They say that in his youth Rabbi Israel of Koznitz studied 800 volumes of Kabbalah. But the first time he saw Rabbi Dov Baer, the Maggid of Mezritch, face to face, he instantly knew that he knew nothing at all.”
When Rabbi Hirsh returned from his wife’s funeral he was overheard saying to himself, “Up to now I was able to experience God’s presence here on earth through marriage. Now I shall have to experience God’s presence directly.” Two weeks later he died.
Rabbi Zusya of Hanipol said, “My mother Mirl did not pray from a book because she could not read. All she knew was how to say the various blessings. But wherever she was when she said the morning blessings, that place radiated God’s presence the whole day.”
Before his death Rabbi Zusya of Hanipol said, “In the coming world they will not ask me why I wasn’t a Moses or a Rabbi Akiba? They will ask me why I wasn’t Zusya?”
Rabbi Moshe of Kobryn taught, “We paid no attention to the miracles our teacher worked, and when sometimes a miracle didn’t come to pass, he only gained in our eyes.”
Rabbi Shelomo of Karlin taught, “What is the worst thing Satan can accomplish? To make a person forget that he or she is a child of God.”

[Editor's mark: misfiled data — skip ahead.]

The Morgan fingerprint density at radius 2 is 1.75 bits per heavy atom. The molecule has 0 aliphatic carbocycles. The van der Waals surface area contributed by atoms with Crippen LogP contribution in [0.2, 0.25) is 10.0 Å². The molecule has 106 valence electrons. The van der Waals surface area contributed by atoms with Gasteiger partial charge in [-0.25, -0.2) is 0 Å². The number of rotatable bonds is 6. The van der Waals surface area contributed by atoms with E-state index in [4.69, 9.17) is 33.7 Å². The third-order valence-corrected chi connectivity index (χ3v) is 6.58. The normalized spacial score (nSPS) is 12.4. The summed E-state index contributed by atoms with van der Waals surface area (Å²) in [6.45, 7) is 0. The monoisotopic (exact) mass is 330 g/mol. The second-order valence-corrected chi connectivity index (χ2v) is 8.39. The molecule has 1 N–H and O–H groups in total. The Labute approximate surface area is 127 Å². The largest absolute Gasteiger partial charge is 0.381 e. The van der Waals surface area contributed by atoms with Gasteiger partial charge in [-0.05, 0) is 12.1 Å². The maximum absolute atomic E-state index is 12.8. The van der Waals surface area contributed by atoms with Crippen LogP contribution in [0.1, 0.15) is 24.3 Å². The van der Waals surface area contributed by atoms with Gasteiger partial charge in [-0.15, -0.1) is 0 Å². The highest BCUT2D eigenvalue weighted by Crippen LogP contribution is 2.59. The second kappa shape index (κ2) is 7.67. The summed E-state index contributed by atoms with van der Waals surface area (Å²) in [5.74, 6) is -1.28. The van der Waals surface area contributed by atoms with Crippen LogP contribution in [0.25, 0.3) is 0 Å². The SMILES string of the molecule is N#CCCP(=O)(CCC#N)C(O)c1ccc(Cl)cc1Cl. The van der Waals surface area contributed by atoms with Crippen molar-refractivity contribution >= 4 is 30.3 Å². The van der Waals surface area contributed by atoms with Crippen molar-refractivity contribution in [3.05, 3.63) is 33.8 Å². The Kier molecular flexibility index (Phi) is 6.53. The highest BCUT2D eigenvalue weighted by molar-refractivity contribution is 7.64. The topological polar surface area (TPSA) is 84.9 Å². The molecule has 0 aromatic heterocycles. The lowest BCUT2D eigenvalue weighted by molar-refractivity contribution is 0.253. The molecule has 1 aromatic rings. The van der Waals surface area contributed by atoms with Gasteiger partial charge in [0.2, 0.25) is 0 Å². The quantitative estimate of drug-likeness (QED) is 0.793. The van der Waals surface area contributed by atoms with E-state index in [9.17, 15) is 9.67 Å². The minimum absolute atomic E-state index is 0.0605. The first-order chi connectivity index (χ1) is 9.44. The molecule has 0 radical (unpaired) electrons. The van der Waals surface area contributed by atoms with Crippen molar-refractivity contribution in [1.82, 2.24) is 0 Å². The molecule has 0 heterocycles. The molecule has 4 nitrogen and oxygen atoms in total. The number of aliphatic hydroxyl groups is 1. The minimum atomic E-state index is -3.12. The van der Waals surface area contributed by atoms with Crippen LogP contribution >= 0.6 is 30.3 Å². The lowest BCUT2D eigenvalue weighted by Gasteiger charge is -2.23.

Rabbi Simcha Bunam of Pzhysha taught, “The many sins most people commit are not great crimes. The great crime is that we are all capable of repentance/change/reform every day and we do not do it.”
When Rabbi Simcha Bunam lay dying his wife burst into tears. He said to her, “Please do not cry for me. My whole life was only that I might learn how to die.”
A Hassidic Sage who was near death got up and danced. When they tried to stop him he said, “This is exactly the time to dance.” He then told them a story and concluded, “When they come to you with a very difficult demand, that is exactly the time to dance.”
Rabbi Michal of Zlotchov once said to his children, “My life was always blessed in that I never needed anything until I had it.”
Rabbi Jacob Joseph said that his teacher Rabbi Israel Baal Shem Tov used to closet himself with the sister of the Matronita (his wife) to indulge in earthly storytelling.
Rabbi Jacob Joseph also said that he heard from his teacher Rabbi Israel Baal Shem Tov that if a person is obligated to listen to someone he should elevate the words by due attention, for the act of listening is an act of the soul which is part of God.
Rabbi Yaakov Yitzhak Horowitz, the Seer of Lublin taught: The Evil Urge sometimes appears as a penitent and saint, teaching piety, repentance and self-denial. This is still against God’s will…the Evil Urge will tell one to practice self-denial. If you think about it you will discover that the main motivation is just to make a show of piety.
Rabbi Dov Baer, who succeeded the Baal Shem Tov as leader of the Hassidim, taught: “The desire to give cannot be fulfilled unless there is someone to accept what is given. Thus, the Zohar (3:7b) states: Israel (the Jewish People) sustains their Father in heaven.”
As the great writer Elie Wiesel states in Souls On Fire: “It is true that 2+2=4. It is also true that God is One. Better still is that limitless numbers of humans and God can be one.”